One of my racing heroes of the ‘60s and ‘70s was the Belgian Jacky Ickx.
(If you see a name with many more consonants than vowels, and one or more of which is an ‘x’, chances are it’s Belgian.)
He won 11 races in Formula One cars, for Ferrari, Brabham and Lotus, placing second to Jackie Stewart in the 1970 drivers’ championship.
He won Le Mans 6 times, and several other sports car endurance events.
He also won the Paris-Dakar off-road rally in 1983.
You just don’t see that kind of versatility any more.
Ickx’s appeal was his flat-out driving style, which also made him an outstanding wet-weather driver.
That, plus his boyish, tragedy-in-the-making good looks (he could have been a star in French ‘Nouvelle Vague’ cinema), made me fear that he’d never see the far side of 40 years of age, so common was sudden death in car racing in those days.
Steady careful drivers like Bruce McLaren - sure; they’d lead long, happy lives.
Guys like Ickx and Stirling Moss - well, not much hope.
But at last weekend’s 24 Hours of Nurburgring Touring Car Race, there was Jacky Ickx, most definitely alive and well, a still-youthful-looking 66 years old.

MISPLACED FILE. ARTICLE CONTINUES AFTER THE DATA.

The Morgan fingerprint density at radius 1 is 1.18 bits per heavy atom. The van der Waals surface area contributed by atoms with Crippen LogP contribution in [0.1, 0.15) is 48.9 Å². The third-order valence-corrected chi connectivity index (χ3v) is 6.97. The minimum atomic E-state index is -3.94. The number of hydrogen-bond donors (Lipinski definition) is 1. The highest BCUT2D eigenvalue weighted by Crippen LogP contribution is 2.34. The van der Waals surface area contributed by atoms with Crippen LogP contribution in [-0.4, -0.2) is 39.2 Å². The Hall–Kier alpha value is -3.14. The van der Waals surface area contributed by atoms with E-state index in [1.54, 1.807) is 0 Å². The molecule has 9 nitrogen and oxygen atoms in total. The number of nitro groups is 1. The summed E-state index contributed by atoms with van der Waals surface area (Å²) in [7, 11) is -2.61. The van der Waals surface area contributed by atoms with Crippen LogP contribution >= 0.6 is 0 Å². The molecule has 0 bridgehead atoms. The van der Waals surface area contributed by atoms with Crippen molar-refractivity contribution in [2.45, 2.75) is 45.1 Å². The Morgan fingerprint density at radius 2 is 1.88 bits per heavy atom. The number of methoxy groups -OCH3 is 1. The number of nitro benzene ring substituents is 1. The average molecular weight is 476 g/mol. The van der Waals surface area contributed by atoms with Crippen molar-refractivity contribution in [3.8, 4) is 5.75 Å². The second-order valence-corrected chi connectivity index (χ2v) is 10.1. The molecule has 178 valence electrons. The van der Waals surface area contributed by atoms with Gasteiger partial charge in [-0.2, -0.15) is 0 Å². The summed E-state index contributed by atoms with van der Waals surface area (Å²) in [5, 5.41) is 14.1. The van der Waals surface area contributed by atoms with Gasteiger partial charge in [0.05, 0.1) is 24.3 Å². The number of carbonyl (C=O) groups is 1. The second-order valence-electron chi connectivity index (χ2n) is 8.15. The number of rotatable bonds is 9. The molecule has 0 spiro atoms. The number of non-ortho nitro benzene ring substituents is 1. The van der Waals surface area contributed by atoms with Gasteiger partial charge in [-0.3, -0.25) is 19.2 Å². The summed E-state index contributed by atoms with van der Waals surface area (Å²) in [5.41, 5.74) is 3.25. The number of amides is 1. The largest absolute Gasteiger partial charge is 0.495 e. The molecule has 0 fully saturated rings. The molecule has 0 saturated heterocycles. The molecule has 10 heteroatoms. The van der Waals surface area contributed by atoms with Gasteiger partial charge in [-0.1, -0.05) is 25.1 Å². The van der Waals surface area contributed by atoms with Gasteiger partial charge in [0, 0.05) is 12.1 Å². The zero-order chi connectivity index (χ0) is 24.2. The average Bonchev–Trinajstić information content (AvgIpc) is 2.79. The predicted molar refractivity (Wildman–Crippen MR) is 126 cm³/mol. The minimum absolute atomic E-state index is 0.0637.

(BTW, for those of you who don't follow racing that closely, Bruce McLaren died at age 32 in a testing crash in 1970. Stirling Moss, like Ickx, remains alive and well - as well as you can be after falling down an elevator shaft at age 80, as Sir Stirling did last year. He recently announced his retirement from racing, just prior to a vintage race that was part of the Le Mans 24 hr Hour event a couple of weeks ago.).
Ickx was in the Volkswagen Pit Lane Suite, at least partially by virtue of the fact that his daughter Vanina has taken up the family trade as a driver for the VW factory team in a Scirocco.
I commented on his hell-bent-for-election driving style, and how much credit guys like himself and Jackie Stewart deserved (a) just for surviving, and (b) for standing up for safer cars, safer circuits.
“Jackie and me, we were very lucky,” said Ickx. “We lost so many drivers.”
Racing will always be dangerous, he added, but improvements in every facet of the sport - cars, race tracks, helmets, emergency response facilities - have meant that, among other things, the last driver to die in a Formula One race was Ayrton Senna, away back in 1994.
Drivers today can survive horrendous crashes like the one Robert Kubica had in Montreal in 2007, and, metaphorically anyway, walk away from them, albeit with a bad limp.
In Ickx’s time, a crash like that would most assuredly have been fatal.
And this probably makes it only slightly less nerve-wracking for him to see his daughter follow in his footsteps.
It was a genuine thrill for me to meet him.